It is the most essential element to all life on Earth. It is a life-saving resource that nourishes both the body and soul. Yet in many parts of the world, safe, fresh drinking water is limited or not available.
Who controls it? Who has it? Who doesn’t? What is our responsibility towards this beautiful, flowing combination of hydrogen and oxygen?
These are among some of the questions that are boldly and artistically addressed in “Water Wars”, a full production dance piece performed by the Sonia Plumb Dance Company of West Hartford to original music by award-winning composer, Cory Gabel.
“Water Wars” premiered in September at the University of St. Joseph in West Hartford and will be presented at Housatonic Community College (HCC) in Bridgeport, Connecticut on November 15 at 7:30pm. in the Performing Arts Center. The event is open to the public at no charge.
Sonia Plumb, choreographer and founder of the dance company, says that “Water Wars” is “my response to what is happening concerning water and water conservation. It is about our physical and spiritual relationship to water, which is necessary for life.”
The dance presentation addresses different aspects of the relationship between water and humanity. “For example,” says Plumb, a West Hartford resident who teaches modern dance at HCC, “there is a section called ‘Displaced’, which is about a couple forced from their home due to climate change events such as flood or drought.” She adds, “There is also a section called ‘River’, which embodies the physical beauty of rivers and then another about the power struggle over who controls water.”
Plumb started her dance company in 1990 and has since choreographed over thirty pieces for the company, including “The Wanderings of Odysseus” based on “The Odyssey”; “Into the Wildwoods”, which is choreographed to Celtic music; and “Frost and Field”, which combines movement with the poetry of Robert Frost and the artwork of Sabra Field.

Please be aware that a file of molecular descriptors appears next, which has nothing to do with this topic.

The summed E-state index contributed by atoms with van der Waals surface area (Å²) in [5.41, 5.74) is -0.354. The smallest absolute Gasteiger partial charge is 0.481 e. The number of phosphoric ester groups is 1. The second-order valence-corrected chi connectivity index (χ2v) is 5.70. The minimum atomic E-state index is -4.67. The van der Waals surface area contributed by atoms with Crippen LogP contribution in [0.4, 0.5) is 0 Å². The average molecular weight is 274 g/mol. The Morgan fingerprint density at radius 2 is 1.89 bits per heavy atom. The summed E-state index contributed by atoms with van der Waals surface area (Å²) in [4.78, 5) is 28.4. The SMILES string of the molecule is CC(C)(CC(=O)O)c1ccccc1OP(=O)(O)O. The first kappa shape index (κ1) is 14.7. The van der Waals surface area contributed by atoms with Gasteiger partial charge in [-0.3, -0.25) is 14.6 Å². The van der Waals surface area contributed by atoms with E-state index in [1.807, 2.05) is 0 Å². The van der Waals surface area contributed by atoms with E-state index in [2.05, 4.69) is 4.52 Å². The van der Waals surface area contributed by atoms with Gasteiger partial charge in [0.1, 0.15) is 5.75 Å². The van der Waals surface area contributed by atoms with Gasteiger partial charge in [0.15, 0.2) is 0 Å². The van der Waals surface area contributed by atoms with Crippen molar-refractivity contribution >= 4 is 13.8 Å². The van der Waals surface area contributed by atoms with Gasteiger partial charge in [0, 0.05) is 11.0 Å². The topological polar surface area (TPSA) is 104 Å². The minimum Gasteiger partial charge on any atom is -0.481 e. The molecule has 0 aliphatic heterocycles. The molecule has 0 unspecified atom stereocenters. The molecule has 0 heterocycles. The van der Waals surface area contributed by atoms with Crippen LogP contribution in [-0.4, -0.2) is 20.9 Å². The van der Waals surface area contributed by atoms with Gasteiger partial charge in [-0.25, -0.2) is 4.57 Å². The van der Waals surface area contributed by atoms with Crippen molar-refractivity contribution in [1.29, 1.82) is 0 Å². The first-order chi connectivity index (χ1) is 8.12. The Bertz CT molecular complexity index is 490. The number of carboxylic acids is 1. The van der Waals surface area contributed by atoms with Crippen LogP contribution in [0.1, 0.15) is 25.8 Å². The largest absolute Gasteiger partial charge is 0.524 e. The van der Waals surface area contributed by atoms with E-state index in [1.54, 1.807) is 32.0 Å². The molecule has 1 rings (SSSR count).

The company has performed throughout Connecticut in concerts, festivals, and adjudicated choreography showcases. Plumb notes that as her company grew, “we added educational programs and community outreach workshops as part of our programming.”
With one of those programs, “Dare to Dance”, a series of movement workshops and performances, the company brought dance education and performances to dozens of senior, minority, and underserved communities across the Northeast.
In 2002, Plumb put the dance company on hold to focus on raising her family and teaching. In 2011, she “reformed the board and put together a group of dancers I was excited to work with,” she says. “With this reincarnation I hope to tour more and create a solid working environment for my dancers.”
“I choreographed ‘Water Wars’ in hope that audiences would take a deeper look at water in their own lives as well as those across the globe. My wish is that people will become more proactive where water conservation is concerned.”
On combining dance with water, Plumb says that besides her love of dancing, she is an environmentalist at heart. “I grew up in Vermont and the outdoors was a big part of my life,” says Plumb. “I follow news stories closely about global warming, deforestation and other environmental issues on a regular basis.”
“A few years ago,” Plumb continues, “I decided I wanted to make a dance about water. There were lots of headlines about water shortages, privatization and water bottles. As I started researching this issue, I found there was a lot of information the general public doesn’t know or isn’t aware of, especially in our own country.”
“Water Wars” is not only about the problems associated with water, but as Plumb notes, “I also wanted to make a piece that celebrated water, so the dance has that element as well. For me it’s always been about the dance and the power of dance to express a thought or meaning.”
“Art has the power to resonate on a deeper, emotional level than just reading about water,” says Plumb, “I choreographed ‘Water Wars’ in hope that audiences would take a deeper look at water in their own lives as well as those across the globe.” She adds, “My wish is that people will become more proactive where water conservation is concerned.”
The performance is open to the public at no charge. HCC is located at 900 Lafayette Blvd. in downtown Bridgeport, less than 150 yards off I-95 (Exit 27) and Route 8 (Exit 1), a block from the Harbor Yard sports complex.
Jennifer Jones is a journalism intern at Housatonic Community College.